I confess: my heart quickens this time every January when I think about the children’s book creators whose lives are about to be fortuitously changed, thanks to the awarding of a literary medal.
To me, giving hope to the reader is what our Children’s Book World is all about.
Jeanne Marie said it best in her Monday post when she reminded us we are writing for children.
To my way of thinking, a children’s book must always leave the reader hopeful. Not with the proverbial happily ever after ending; simply with the possibility that we could live happily ever after.
The brilliant editor Jean Karl, who headed Atheneum and discovered award-winning authors Phyllis Reynolds Naylor, Judy Viorst and E.K. Konigsburg, wrote, “A good children’s book respects a child’s intelligence, his pride, his dignity, and most of all his individuality and his capacity to become.”
I have but one Very High Bar when it comes to choosing award-winners: Is this a book I’d want to passionately read aloud to my fifth graders, were I teaching? Is this a character who could and would change the way my students view themselves, each other, the world?
For those reasons, I so wanted Jack Gantos’ Joey Pigza Swallowed the Key (Farrar, Straus and Giroux, 2000) to win the Newbery. There’s an ADD Joey in every classroom, waiting to be understood.
For that reason, I so wanted Ruth White’s Little Audrey (Farrar, Straus and Giroux, 2008) to win too. These are Hard Times in which we live; wouldn’t it be nice to know that if Audrey could make it in her depressed Virginia coal-mining town in 1948, so could we today. Booklist editor and reviewer Ilene Cooper starred this book, describing it as “tough and tender.”
Here are but two of the many starred reviews:
“This simply written but emotionally rich tale of an 11-year-old boy abandoned by his bipolar single mother will kindle profound responses in young readers." — Booklist Starred Review
“…Jacobson has great success putting readers inside Jack’s not-always-thinking-things-through mind, and by the end of the story, nicely tied together by the elephant theme, Jack comes to realize that he hadn’t been alone, that family and people he didn’t even know were there for him in a 'makeshift herd.' The happy yet realistic ending leaves Jack (and readers) 'light-headed with hope.'” – Horn Book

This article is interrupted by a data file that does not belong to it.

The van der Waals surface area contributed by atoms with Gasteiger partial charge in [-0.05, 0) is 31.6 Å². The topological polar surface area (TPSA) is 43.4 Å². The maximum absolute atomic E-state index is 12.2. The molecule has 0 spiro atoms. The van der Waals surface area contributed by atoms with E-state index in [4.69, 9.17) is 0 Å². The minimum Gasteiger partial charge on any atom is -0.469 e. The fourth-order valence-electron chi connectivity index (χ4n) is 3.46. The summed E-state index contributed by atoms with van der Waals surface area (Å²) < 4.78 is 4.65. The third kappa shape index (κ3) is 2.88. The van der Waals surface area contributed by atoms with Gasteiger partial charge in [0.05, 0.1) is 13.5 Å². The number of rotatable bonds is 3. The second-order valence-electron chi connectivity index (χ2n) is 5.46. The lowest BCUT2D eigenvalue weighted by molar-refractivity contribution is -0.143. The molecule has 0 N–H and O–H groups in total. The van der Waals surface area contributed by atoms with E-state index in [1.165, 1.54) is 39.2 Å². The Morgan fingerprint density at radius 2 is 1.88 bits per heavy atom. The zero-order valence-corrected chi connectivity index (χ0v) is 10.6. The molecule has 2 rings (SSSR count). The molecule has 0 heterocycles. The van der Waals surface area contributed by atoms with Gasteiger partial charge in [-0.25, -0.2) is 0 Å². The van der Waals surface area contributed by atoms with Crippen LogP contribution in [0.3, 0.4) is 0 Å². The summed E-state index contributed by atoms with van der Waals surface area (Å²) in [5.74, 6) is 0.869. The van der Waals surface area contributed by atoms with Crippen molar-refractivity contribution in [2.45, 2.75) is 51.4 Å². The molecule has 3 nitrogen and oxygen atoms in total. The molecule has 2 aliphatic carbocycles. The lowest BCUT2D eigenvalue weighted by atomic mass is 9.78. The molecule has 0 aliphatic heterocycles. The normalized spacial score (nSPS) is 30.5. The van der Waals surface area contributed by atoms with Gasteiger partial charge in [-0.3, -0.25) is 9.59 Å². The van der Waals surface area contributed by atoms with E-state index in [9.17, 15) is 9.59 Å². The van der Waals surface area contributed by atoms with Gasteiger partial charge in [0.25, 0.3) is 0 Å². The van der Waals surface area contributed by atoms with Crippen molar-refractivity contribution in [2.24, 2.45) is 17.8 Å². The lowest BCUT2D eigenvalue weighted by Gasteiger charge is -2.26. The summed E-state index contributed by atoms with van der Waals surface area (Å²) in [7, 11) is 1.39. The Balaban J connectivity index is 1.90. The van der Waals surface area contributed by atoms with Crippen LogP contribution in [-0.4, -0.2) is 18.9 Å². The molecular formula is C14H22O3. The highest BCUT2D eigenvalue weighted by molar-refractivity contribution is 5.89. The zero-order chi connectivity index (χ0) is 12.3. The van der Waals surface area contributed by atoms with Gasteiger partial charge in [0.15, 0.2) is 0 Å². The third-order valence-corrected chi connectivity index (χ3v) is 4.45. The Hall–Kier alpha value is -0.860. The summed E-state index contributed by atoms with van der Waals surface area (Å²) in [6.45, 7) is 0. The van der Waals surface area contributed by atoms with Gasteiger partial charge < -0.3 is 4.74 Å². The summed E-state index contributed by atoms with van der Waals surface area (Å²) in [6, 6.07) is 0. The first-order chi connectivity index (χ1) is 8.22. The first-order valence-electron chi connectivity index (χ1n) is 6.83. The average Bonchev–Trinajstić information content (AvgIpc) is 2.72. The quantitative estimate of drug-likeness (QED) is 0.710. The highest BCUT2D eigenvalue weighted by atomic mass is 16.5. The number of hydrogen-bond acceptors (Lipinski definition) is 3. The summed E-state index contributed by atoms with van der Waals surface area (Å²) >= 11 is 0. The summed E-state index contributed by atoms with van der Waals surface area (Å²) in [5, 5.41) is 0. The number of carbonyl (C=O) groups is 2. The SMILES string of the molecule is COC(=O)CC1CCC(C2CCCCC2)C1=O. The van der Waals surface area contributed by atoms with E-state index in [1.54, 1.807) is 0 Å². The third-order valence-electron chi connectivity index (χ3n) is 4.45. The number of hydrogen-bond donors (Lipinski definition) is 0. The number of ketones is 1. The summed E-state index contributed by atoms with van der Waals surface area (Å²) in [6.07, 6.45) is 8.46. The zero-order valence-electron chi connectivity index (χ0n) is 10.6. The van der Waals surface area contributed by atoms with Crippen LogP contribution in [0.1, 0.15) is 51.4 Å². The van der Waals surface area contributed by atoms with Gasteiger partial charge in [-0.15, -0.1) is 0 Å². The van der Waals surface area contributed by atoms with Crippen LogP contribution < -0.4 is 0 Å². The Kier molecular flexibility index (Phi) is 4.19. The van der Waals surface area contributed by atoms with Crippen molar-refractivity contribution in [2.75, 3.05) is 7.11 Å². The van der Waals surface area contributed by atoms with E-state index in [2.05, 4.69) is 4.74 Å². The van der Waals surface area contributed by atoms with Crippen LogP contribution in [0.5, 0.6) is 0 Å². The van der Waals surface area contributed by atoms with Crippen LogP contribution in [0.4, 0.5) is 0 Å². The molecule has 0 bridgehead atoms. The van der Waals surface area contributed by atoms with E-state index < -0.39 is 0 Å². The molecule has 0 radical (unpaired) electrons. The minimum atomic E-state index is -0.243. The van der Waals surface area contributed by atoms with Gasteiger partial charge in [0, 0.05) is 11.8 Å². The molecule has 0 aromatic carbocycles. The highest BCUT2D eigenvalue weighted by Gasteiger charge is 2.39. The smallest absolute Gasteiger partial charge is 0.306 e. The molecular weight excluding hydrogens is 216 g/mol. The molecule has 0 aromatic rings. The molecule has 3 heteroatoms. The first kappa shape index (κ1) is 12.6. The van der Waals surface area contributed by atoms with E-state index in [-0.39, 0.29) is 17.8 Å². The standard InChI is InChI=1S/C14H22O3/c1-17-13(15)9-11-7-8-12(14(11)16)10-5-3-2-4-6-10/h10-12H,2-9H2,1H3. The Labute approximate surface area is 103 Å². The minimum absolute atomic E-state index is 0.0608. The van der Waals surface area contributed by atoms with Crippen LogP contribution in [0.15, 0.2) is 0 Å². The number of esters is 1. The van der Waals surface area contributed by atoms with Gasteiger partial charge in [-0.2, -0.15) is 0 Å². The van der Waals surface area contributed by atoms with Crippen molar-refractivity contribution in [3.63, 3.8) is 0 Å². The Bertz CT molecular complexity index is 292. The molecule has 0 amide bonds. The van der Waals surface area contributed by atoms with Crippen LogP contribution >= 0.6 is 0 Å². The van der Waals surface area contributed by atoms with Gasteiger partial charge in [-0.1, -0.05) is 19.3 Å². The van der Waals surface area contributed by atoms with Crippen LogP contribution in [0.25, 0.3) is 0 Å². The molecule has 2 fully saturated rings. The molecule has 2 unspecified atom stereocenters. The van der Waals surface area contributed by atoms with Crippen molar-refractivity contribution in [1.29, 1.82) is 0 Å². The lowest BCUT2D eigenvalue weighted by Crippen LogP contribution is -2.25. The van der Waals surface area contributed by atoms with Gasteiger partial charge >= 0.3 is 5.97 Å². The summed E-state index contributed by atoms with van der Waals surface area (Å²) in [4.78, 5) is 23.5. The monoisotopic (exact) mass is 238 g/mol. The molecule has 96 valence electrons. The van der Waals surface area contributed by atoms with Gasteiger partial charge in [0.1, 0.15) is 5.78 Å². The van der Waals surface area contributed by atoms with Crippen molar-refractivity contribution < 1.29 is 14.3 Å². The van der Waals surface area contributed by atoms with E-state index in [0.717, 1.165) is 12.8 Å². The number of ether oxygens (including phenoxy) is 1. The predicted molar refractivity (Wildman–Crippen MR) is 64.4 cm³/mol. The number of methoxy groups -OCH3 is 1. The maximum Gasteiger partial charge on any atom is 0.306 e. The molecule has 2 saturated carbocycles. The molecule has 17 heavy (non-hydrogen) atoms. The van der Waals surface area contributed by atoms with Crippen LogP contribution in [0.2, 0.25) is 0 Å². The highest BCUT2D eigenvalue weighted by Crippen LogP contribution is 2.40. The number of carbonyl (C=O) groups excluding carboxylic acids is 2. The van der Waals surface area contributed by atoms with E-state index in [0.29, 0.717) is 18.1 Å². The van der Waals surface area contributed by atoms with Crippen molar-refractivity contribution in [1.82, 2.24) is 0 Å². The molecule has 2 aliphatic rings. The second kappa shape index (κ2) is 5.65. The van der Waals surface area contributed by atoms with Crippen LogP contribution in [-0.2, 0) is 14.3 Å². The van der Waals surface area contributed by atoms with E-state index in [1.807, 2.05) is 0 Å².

And here’s what Jennifer wrote:
"I believe in Jack and his ability to understand his mother in shades of gray. I believe in his ability to be fiercely independent: to try and try and try . . . and at the same time to recognize that he needs others. That others are right there, waiting to catch him."
I want young readers everywhere to know Jack, to take heart and hope from his quietly-powerful story.
Ironically, I’m cheering on between shades of gray (Philomel, 2011), Ruta Sepetys’ first novel, for Prinz attention.
The novel is based on Sepetys’ family. It tells the story of 15-year-old Lina who in 1941 is pulled from her Lithuanian home by Soviet guards and sent to Siberia, where her father is sentenced to death in a prison camp.
The concluding Author’s note begins with the words of Albert Camus: “In the depth of winter, I finally learned that within me there lay an invincible summer.”
I am obviously, unabashedly all about Hope.
(Were this post about the Cubs, I'd tell you this year is The Year!)
When she didn’t call, I finally pinched myself, teared a bit, then out-and-out wept.
2011 saw more than 10,000 children’s books traditionally published.
To enter our drawing for an autographed copy of Beautiful Oops by Barney Saltzberg, post a brief comment sharing an "oops" in your life and how you (or someone else) turned it into something beautiful. Be sure to include an email address (formatted like: teachingauthors at gmail dot com) or a link to an email address. OR...you can email your comment to teachingauthors at gmail dot com with "Contest" in the subject line. Entry Deadline is Wednesday, January 25th, 11 pm (CST). You must have a U.S. mailing address to win. The winner will be announced on January 27th. Good Luck!